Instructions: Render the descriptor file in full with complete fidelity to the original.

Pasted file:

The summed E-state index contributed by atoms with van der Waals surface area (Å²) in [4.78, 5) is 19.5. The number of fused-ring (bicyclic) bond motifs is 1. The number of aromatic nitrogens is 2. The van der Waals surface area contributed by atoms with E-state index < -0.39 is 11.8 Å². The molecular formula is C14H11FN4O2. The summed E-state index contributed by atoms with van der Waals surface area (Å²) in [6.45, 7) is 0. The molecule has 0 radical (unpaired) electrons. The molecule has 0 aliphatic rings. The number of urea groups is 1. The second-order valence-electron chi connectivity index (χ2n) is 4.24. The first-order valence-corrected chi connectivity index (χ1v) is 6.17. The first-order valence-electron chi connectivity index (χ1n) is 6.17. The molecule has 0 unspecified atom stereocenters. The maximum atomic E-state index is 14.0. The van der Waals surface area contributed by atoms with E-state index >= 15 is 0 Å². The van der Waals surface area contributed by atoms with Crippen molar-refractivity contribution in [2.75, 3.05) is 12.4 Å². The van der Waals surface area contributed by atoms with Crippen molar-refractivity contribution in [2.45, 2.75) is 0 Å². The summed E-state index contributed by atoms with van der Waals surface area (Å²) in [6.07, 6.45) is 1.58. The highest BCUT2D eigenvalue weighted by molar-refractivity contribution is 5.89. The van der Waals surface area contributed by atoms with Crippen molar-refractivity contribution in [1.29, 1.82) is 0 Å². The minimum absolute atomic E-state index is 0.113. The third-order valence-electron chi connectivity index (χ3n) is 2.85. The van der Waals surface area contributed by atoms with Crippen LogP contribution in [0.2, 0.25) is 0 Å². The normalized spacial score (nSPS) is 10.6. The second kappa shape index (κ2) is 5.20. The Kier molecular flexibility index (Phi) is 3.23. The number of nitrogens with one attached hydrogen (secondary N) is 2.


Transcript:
The summed E-state index contributed by atoms with van der Waals surface area (Å²) in [4.78, 5) is 19.5. The number of fused-ring (bicyclic) bond motifs is 1. The number of aromatic nitrogens is 2. The van der Waals surface area contributed by atoms with E-state index < -0.39 is 11.8 Å². The molecular formula is C14H11FN4O2. The summed E-state index contributed by atoms with van der Waals surface area (Å²) in [6.45, 7) is 0. The molecule has 0 radical (unpaired) electrons. The molecule has 0 aliphatic rings. The number of urea groups is 1. The second-order valence-electron chi connectivity index (χ2n) is 4.24. The first-order valence-corrected chi connectivity index (χ1v) is 6.17. The first-order valence-electron chi connectivity index (χ1n) is 6.17. The molecule has 0 unspecified atom stereocenters. The maximum atomic E-state index is 14.0. The van der Waals surface area contributed by atoms with E-state index >= 15 is 0 Å². The van der Waals surface area contributed by atoms with Crippen molar-refractivity contribution in [2.75, 3.05) is 12.4 Å². The van der Waals surface area contributed by atoms with Crippen molar-refractivity contribution in [2.45, 2.75) is 0 Å². The summed E-state index contributed by atoms with van der Waals surface area (Å²) in [6.07, 6.45) is 1.58. The highest BCUT2D eigenvalue weighted by molar-refractivity contribution is 5.89. The van der Waals surface area contributed by atoms with Crippen molar-refractivity contribution in [1.29, 1.82) is 0 Å². The minimum absolute atomic E-state index is 0.113. The third-order valence-electron chi connectivity index (χ3n) is 2.85. The van der Waals surface area contributed by atoms with Crippen LogP contribution in [0.2, 0.25) is 0 Å². The normalized spacial score (nSPS) is 10.6. The second kappa shape index (κ2) is 5.20. The Kier molecular flexibility index (Phi) is 3.23. The number of nitrogens with one attached hydrogen (secondary N) is 2.